Posted by: ac | Link to this comment | 05-15-06 9:39 AM
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Should I have posted someone's full, real name to this forum? Can it be deleted?


Posted by: rob helpy-chalk | Link to this comment | 05-15-06 9:40 AM
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Maybe Tia can put slashes in it for you.


Posted by: ac | Link to this comment | 05-15-06 9:42 AM
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What do you want deleted? Just the last name?


Posted by: Tia | Link to this comment | 05-15-06 9:42 AM
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I redacted her last name, Rob. Is that sufficient?


Posted by: apostropher | Link to this comment | 05-15-06 9:43 AM
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that looks good. Thanks.


Posted by: rob helpy-chalk | Link to this comment | 05-15-06 9:44 AM
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What was weird?

The OCD comments coming simultaneously. It's like it was written in the stars.


Posted by: apostropher | Link to this comment | 05-15-06 9:48 AM
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Tia, do you feel the need to be open and forgiving of the personality traits of those you feel guilty about feeling are inferior in some way to you? This post and the one about your movie date seem to have that in common.

It's true that dating puts you in a lot of situations with people who might not be as smart or as well-informed as you. But wouldn't those people be better off dating someone who doesn't have to "tolerate" them?


Posted by: A White Bear | Link to this comment | 05-15-06 9:59 AM
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And he said unto them ‘Verily I say unto you, there be some here of them that stand by, which shall in no wise taste of death, till they see the kingdom of God come with power.’ (Mark 9,1)

Predictive assertion by Jesus (H Tapdancing) Christ, circa 33 a.d. I suggest this could be plausibly said to have failed by now.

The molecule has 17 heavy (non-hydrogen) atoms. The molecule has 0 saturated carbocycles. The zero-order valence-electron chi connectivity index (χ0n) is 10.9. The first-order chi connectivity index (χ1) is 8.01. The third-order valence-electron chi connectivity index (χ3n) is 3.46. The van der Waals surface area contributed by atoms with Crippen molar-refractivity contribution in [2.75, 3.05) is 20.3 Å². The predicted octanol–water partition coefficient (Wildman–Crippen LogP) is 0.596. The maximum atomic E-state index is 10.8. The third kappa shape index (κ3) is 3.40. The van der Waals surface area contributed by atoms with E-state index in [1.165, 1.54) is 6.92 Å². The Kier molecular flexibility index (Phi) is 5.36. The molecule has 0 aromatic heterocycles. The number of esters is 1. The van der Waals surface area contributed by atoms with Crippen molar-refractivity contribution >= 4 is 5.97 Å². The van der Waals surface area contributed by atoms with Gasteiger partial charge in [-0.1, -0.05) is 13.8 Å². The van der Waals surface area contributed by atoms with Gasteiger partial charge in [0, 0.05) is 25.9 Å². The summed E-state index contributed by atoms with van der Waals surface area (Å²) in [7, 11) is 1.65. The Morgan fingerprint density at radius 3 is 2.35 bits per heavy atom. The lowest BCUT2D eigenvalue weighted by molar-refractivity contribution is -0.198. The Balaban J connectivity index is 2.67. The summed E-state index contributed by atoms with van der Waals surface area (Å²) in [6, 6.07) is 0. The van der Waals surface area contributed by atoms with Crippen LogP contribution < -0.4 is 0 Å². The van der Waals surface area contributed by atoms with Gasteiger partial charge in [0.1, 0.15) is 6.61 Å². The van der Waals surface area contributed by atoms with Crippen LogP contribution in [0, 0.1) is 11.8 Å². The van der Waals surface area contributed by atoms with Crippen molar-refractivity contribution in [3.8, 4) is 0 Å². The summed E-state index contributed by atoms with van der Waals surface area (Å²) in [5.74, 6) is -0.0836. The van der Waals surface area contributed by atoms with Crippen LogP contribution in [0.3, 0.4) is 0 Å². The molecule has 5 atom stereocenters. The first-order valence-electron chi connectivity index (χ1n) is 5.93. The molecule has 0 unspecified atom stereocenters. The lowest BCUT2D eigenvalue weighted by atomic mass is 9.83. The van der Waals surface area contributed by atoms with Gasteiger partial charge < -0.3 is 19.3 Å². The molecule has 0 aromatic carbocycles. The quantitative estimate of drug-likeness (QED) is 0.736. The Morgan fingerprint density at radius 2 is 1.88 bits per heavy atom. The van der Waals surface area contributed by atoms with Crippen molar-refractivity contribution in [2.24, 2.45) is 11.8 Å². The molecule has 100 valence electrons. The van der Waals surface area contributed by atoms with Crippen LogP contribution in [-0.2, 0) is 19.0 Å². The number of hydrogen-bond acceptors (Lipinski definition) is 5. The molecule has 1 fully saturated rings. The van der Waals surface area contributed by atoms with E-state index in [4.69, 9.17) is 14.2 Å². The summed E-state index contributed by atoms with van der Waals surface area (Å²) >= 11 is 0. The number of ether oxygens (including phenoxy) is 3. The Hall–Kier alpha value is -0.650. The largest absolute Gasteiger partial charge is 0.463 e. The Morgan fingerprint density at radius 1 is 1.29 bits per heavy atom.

Not so. To "taste of death" means to eat meat or other dead things. Some of Jesus's followers became breatharians and pledged to wait until the end times before they would ever again dive into a plate of ribs.


Posted by: My Alter Ego | Link to this comment | 05-15-06 10:01 AM
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BTW, I totally didn't mean that in a "Tia, you're so condescending!" way. I meant that as someone who has been the tolerating one (and felt it did the partner no good) and the tolerated one (which made me feel like shit).


Posted by: A White Bear | Link to this comment | 05-15-06 10:03 AM
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I don't feel guilty, AWB. It's more that I don't want to accidentally screen out someone cool. But I'm perfectly comfortable believing that scads of men are unworthy of my attention.


Posted by: Tia | Link to this comment | 05-15-06 10:03 AM
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Also, I thought posing a question about the difference between astrology and religion would start a good discussion thread. I'm not that conflicted about it.


Posted by: Tia | Link to this comment | 05-15-06 10:05 AM
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Of course it's total bull, but I had plenty of fun doing charts for friends many many years ago. And in the pre-personal-computer age, it was an interesting math exercise to get all the positions of the planets right, make adjustments for latitude, and all the rest.

Didn't interfere with my dating life, but it was another time . . . (although my repeated disclaimers that it was obviously complete bull probably mitigated the 'passion' effect).


Posted by: CharleyCarp | Link to this comment | 05-15-06 10:09 AM
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I guess it's my hangup then. As a teacher, I always feel guilty about disliking the stupid students, and I think it transferred to my dating life.


Posted by: A White Bear | Link to this comment | 05-15-06 10:11 AM
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Now that this thread has safely wandered off-topic (phew!), I'm solliciting feedback on a slight redesign at my blog. Obviously, it still looks like a generic blogspot site (how does one get rid of that stupid Blogger header?), but, um, does it suck more or less now?


Posted by: Jackmormon | Link to this comment | 05-15-06 10:12 AM
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What's with the big gap in between the columns? I'm using firefox.


Posted by: Tia | Link to this comment | 05-15-06 10:13 AM
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73: The major difference between astrology and religion is that astrology doesn't have a set of rules for personal behavior associated with it. An astrologer qua astrologer will not tell you fornication is wrong.

Also: Schmagittarius's comment at #14.


Posted by: dagger aleph | Link to this comment | 05-15-06 10:14 AM